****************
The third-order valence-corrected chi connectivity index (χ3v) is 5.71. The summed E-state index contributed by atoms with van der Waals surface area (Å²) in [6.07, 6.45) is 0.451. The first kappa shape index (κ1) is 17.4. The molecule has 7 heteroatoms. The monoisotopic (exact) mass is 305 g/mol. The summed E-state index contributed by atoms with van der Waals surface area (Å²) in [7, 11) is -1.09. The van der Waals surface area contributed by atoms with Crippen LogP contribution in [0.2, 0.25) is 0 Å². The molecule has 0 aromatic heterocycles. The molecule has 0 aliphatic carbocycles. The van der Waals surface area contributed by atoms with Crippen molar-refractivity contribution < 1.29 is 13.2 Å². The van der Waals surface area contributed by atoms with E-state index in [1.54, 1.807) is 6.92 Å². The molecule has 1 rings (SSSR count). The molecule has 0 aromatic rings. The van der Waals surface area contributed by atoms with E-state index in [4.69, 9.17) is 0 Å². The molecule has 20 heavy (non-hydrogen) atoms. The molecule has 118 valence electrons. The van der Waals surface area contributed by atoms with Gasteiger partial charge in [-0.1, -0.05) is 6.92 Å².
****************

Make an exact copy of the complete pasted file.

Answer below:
The third-order valence-corrected chi connectivity index (χ3v) is 5.71. The summed E-state index contributed by atoms with van der Waals surface area (Å²) in [6.07, 6.45) is 0.451. The first kappa shape index (κ1) is 17.4. The molecule has 7 heteroatoms. The monoisotopic (exact) mass is 305 g/mol. The summed E-state index contributed by atoms with van der Waals surface area (Å²) in [7, 11) is -1.09. The van der Waals surface area contributed by atoms with Crippen LogP contribution in [0.2, 0.25) is 0 Å². The molecule has 0 aromatic heterocycles. The molecule has 0 aliphatic carbocycles. The van der Waals surface area contributed by atoms with Crippen molar-refractivity contribution < 1.29 is 13.2 Å². The van der Waals surface area contributed by atoms with E-state index in [1.54, 1.807) is 6.92 Å². The molecule has 1 rings (SSSR count). The molecule has 0 aromatic rings. The van der Waals surface area contributed by atoms with E-state index in [4.69, 9.17) is 0 Å². The molecule has 20 heavy (non-hydrogen) atoms. The molecule has 118 valence electrons. The van der Waals surface area contributed by atoms with Gasteiger partial charge in [-0.1, -0.05) is 6.92 Å².